It’s the first time since 1990, when Colombians took to the streets demanding a new constitution, that the country’s students share a common cause. This time, they’re determined to defeat a bill that would further privatize the educational system. The movement has spread across Colombia, with tactics including the composition of new songs, hugging police officers instead of confronting them, and kissing each other while blocking principal city streets—known as besatón. These kinds of actions are similar to those used by this year’s Chilean student movement, which forced Chile’s government to negotiate and managed to paralyze the country for weeks at a time.
Last March, Colombian Minister of Education Maria Fernanda Campo proudly announced the need to reform higher education. Public and private universities took part in roundtable negotiations with the government in order to draft a bill that would integrate the different proposals. The bill eventually presented to the Chamber of Representatives in the National Congress the last October 4, however, seemed to many only to reflect the government’s interests, ignoring the previous deliberative process.
These are the bill’s features that the students find especially objectionable:
- Allowing private capital to fund universities to make up for simultaneously decreasing the investment of public resources, and forcing students to acquire debts.
- Threatening the quality of education by increasing the number of students, ensuring that the supply of teachers, laboratory equipment, computers and other infrastructure per student will decrease. In a public hearing last week, students spoke out against the “promotion of mediocrity” that they see in the bill.
- Encouraging a kind of education based on exploitation of labor rather than true development of skills for innovation and self-transformation. Students fear that they will be educated to “push the button, not to create the machine.”
There are, however, even more reasons for the student movement to reject the bill and the government’s policies generally: the lack of autonomy that it will leave universities with; the increase of spending on war and defense, which is eight times higher than the investments on public education; and, finally, the approach to education not as a right or a public good, but as a product.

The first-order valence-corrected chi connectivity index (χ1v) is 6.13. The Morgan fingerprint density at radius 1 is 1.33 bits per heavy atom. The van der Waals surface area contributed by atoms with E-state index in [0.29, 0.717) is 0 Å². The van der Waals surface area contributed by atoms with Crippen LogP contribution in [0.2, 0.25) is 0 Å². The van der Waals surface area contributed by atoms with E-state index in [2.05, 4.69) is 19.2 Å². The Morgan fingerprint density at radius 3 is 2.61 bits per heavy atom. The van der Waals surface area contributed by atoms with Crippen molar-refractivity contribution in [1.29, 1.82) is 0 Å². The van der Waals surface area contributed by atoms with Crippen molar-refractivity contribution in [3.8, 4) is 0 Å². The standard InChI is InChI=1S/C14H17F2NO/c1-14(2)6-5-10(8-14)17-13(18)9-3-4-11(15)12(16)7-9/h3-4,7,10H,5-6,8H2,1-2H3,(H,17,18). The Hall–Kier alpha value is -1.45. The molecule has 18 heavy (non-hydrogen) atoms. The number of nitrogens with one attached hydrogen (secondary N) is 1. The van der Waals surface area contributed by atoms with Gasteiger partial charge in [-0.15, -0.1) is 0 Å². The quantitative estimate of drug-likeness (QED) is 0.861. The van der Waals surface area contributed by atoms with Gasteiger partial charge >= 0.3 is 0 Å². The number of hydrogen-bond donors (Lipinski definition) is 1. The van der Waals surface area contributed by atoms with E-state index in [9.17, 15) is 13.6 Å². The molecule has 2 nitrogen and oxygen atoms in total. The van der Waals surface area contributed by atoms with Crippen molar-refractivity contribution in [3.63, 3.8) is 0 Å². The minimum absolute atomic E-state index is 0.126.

Students began with familiar tactics like occupations, graffiti, marches and strikes. But, later on, police repression and the movement’s growth across the country fomented more creativity and diversity of actions. During the last two weeks riot police expecting a mob were surprised with dozens of students willing to hug them. Other actions included spreading information about the bill in question through fliers on public transportation, flashmobs in malls, film screenings, open canelazos (a national beverage used historically to gather families and people around the fire) inciting public deliberation, national student assemblies and nationwide strikes.
Two large protests have taken place, first on September 7 and then again on October 12. Colombia’s mainstream media tended to report just the violence and vandalism of a small minority of protesters, as well as a Ministry of Education statement claiming that 98 percent of students were against the protests. But the reality on the ground seems to look quite different—closer to just the opposite, in fact.
The students have set a deadline for the Ministry of Education to withdraw the bill on November 10. Otherwise, they intend to block the streets of all participating cities. In the meantime they are trying to establish a stronger relationships with national labor unions, parents’ associations and high schools students.
So far, the government had tried to quell the movement by adjusting a few words in the content and form of the bill—but its basic project remains the same. These changes occurred right after President Juan Manuel Santos visited Chile. His visit coincided with the emergence of a strong student movement there, the fear of having to deal with a similar situation within his own country pushed his government to make small concessions. But the students and the academic community remain intent on the total withdrawal of the bill.
With local elections taking place on Sunday, the students are preparing two new tactics. First, they will add a fourth ballot in the municipal electoral round, in which people will be able to vote for the bill’s withdrawal. Second, many universities are organizing a “collapse operation,” saturating the system with writs for protection of fundamental rights and rights of petition.
Public universities joined the national strike weeks ago, followed by some of the private ones, but now the key to success appears to be guaranteeing the support from private-sector businesses. If the private sector understands that its ability to create new technologies and innovate depends on a well-educated workforce, it too will demand that a new bill be drafted, thus pledging its real commitment to Colombia’s modernization.
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